The combined fluorescence emitted in response to excitation at the focal point of scanner 24 is collected by scanner 24 and directed to beamsplitter 22 which deflects emitted fluorescence to a detector 28. Detector 28 may be any device which produces a signal in response to the photons emitted by the fluorophores. Photomultipliers which convert photons into electrical signals are examples of such devices. The signal produced by detector 28 is sent to a pair of lock-in amplifiers 30 and 32. Lock-in amplifier 30 is synchronized with the modulation frequency ν1 imposed on light source 12 by modulator 16. Similarly lock-in amplifier 32 is synchronized with the modulation frequency ν2 imposed on light source 14 by modulator 18. In the preferred embodiment lock-in amplifiers 30 and 32 are dual phase amplifiers producing two outputs which represent amplitudes of the recorded waveform at phase positions that are 90° apart. The outputs from lock-in amplifiers 30 and 32 are sent to a computer 34. Computer 34 stores the inputs corresponding to each discrete location in sample 26 in a location specific manner and mathematically reconstructs the individual spectral components corresponding to the excitation of each fluorophore by each wavelength. In the preferred embodiments, computer 34 is a digital computer and the outputs from amplifiers 30 and 32 are digitized, before storage, by conventional analog to digital converters.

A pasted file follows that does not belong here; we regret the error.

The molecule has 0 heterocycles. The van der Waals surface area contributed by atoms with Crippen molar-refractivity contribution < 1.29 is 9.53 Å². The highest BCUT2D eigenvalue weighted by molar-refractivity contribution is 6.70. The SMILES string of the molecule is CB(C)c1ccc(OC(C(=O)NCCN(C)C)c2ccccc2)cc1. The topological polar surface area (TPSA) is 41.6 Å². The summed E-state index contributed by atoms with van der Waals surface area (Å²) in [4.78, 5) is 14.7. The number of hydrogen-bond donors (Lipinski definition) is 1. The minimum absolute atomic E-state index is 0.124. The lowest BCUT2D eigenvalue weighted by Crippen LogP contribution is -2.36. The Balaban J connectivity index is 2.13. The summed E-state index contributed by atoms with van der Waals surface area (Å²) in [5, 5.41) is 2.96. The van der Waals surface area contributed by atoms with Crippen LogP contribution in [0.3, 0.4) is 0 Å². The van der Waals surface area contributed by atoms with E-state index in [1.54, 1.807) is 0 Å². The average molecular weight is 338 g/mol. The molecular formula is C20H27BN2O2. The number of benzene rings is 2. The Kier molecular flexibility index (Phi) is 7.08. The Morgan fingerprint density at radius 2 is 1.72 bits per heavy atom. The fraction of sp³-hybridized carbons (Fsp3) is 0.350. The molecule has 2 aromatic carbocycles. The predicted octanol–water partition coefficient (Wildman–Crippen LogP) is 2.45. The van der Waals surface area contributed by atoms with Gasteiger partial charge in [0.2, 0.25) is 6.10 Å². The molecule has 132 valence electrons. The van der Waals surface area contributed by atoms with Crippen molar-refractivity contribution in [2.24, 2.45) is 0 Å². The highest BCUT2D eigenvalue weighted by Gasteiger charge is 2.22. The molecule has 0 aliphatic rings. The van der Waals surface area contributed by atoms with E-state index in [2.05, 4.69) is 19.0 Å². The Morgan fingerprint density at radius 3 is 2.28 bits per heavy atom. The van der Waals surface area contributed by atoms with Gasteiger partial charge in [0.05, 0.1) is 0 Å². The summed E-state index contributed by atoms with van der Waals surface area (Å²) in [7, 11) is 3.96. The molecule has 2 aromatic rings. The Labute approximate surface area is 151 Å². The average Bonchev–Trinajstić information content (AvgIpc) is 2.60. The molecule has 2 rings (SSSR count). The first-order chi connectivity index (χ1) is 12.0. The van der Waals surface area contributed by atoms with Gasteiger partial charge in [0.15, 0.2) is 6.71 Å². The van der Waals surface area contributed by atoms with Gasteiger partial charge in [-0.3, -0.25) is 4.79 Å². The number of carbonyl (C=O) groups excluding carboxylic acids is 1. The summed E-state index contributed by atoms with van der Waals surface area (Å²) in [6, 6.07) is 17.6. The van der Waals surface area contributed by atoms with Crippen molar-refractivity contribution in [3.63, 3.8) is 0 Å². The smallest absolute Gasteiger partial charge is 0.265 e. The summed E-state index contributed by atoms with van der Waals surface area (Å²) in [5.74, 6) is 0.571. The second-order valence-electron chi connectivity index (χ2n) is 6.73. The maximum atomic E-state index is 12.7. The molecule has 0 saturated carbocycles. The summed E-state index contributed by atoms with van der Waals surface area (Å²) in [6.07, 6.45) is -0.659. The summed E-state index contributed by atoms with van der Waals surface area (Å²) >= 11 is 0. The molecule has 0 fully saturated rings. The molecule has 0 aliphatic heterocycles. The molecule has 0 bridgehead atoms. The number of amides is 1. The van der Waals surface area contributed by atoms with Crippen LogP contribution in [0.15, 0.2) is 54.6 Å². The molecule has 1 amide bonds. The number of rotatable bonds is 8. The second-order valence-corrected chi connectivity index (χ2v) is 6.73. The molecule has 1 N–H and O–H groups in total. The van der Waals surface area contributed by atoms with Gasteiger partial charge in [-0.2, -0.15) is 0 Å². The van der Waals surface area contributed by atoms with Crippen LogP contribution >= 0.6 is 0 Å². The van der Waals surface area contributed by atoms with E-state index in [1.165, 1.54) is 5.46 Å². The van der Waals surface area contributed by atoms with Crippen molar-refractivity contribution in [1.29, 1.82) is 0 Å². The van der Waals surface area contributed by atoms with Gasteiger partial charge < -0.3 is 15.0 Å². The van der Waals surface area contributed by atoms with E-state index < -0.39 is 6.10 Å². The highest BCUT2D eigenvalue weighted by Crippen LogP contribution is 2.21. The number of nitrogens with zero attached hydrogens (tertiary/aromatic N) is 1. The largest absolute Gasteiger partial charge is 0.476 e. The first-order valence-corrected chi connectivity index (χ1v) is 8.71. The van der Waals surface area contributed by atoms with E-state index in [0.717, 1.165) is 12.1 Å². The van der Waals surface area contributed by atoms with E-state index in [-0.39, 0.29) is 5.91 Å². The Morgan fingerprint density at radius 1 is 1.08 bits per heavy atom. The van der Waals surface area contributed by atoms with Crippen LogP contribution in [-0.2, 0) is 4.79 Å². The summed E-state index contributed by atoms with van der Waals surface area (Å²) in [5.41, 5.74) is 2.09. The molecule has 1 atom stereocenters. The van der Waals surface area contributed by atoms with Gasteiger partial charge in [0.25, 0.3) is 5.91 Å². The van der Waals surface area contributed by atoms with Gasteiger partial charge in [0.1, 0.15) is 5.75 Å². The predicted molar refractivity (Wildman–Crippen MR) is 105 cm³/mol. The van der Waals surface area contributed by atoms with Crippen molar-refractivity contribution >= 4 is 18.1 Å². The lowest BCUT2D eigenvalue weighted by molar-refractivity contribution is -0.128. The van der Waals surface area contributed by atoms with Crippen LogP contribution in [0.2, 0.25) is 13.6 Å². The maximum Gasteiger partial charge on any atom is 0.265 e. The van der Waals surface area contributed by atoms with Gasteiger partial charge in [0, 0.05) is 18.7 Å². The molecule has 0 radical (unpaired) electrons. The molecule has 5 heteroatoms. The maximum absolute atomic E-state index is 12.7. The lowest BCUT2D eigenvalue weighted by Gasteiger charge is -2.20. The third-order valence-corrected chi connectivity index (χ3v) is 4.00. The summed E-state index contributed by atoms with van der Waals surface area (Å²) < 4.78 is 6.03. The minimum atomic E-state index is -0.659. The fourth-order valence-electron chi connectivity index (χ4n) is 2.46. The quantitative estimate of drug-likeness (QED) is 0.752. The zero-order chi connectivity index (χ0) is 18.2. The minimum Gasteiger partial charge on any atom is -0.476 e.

Referring now to FIGS. 2a-d, the curves show the individual spectral components of a combined emission spectrum emitted by two fluorophores in response to excitation by two wavelengths. λ1 and λ2 are selected by examining the absorption spectra 42 and 44 of fluorophores A and B respectively. λ1 is chosen to predominantly excite fluorophore A, while λ2 is chosen to predominantly excite fluorophore B. Fluorophore A produces a main fluorescent emission spectrum 46 (IA1) in response to λ1 and a smaller cross-excited fluorescent emission spectrum 48 (IA2) in response to λ2. This results from the fact that absorption spectra 42 and 44 overlap. Similarly fluorophore B produces a main fluorescent emission spectrum 50 (IB2) in response to λ2 and a smaller cross excited fluorescent emission spectrum 52 in response to λ1. Excitation at wavelength λ1 produces a combined response 54 which is the sum of fluorophore A main response 46 and fluorophore B cross-excited response 52 (IA1 +IB1). Similarly, excitation at wavelength λ2 produces a combined response 56 consisting of fluorophore B main response 50 and fluorophore A cross-excited response 48 (IB2 +IA2). A combined emission spectrum 40, in response to excitation by λ1 and λ2, is composed of the sum of emission spectra 46, 48, 50 and 52 (IA1 +IA2 +IB1 +IB2).